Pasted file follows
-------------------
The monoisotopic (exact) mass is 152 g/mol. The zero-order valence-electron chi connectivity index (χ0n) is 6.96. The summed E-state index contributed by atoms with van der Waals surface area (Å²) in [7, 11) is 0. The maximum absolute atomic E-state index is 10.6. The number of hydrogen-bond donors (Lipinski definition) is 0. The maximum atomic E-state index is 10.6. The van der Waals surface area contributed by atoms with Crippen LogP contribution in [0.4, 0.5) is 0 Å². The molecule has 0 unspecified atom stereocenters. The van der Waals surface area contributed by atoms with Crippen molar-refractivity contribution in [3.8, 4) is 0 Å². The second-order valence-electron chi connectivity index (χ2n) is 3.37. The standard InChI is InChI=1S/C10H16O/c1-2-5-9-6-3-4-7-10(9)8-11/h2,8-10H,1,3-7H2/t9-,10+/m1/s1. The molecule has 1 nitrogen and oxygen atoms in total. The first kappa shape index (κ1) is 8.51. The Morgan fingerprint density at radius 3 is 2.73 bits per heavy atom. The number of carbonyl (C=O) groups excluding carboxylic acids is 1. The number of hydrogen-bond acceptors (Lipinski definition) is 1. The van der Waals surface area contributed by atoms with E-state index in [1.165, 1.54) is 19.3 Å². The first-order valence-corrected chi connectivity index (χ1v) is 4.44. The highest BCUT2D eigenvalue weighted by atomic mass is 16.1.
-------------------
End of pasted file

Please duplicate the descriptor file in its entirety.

The monoisotopic (exact) mass is 152 g/mol. The zero-order valence-electron chi connectivity index (χ0n) is 6.96. The summed E-state index contributed by atoms with van der Waals surface area (Å²) in [7, 11) is 0. The maximum absolute atomic E-state index is 10.6. The number of hydrogen-bond donors (Lipinski definition) is 0. The maximum atomic E-state index is 10.6. The van der Waals surface area contributed by atoms with Crippen LogP contribution in [0.4, 0.5) is 0 Å². The molecule has 0 unspecified atom stereocenters. The van der Waals surface area contributed by atoms with Crippen molar-refractivity contribution in [3.8, 4) is 0 Å². The second-order valence-electron chi connectivity index (χ2n) is 3.37. The standard InChI is InChI=1S/C10H16O/c1-2-5-9-6-3-4-7-10(9)8-11/h2,8-10H,1,3-7H2/t9-,10+/m1/s1. The molecule has 1 nitrogen and oxygen atoms in total. The first kappa shape index (κ1) is 8.51. The Morgan fingerprint density at radius 3 is 2.73 bits per heavy atom. The number of carbonyl (C=O) groups excluding carboxylic acids is 1. The number of hydrogen-bond acceptors (Lipinski definition) is 1. The van der Waals surface area contributed by atoms with E-state index in [1.165, 1.54) is 19.3 Å². The first-order valence-corrected chi connectivity index (χ1v) is 4.44. The highest BCUT2D eigenvalue weighted by atomic mass is 16.1.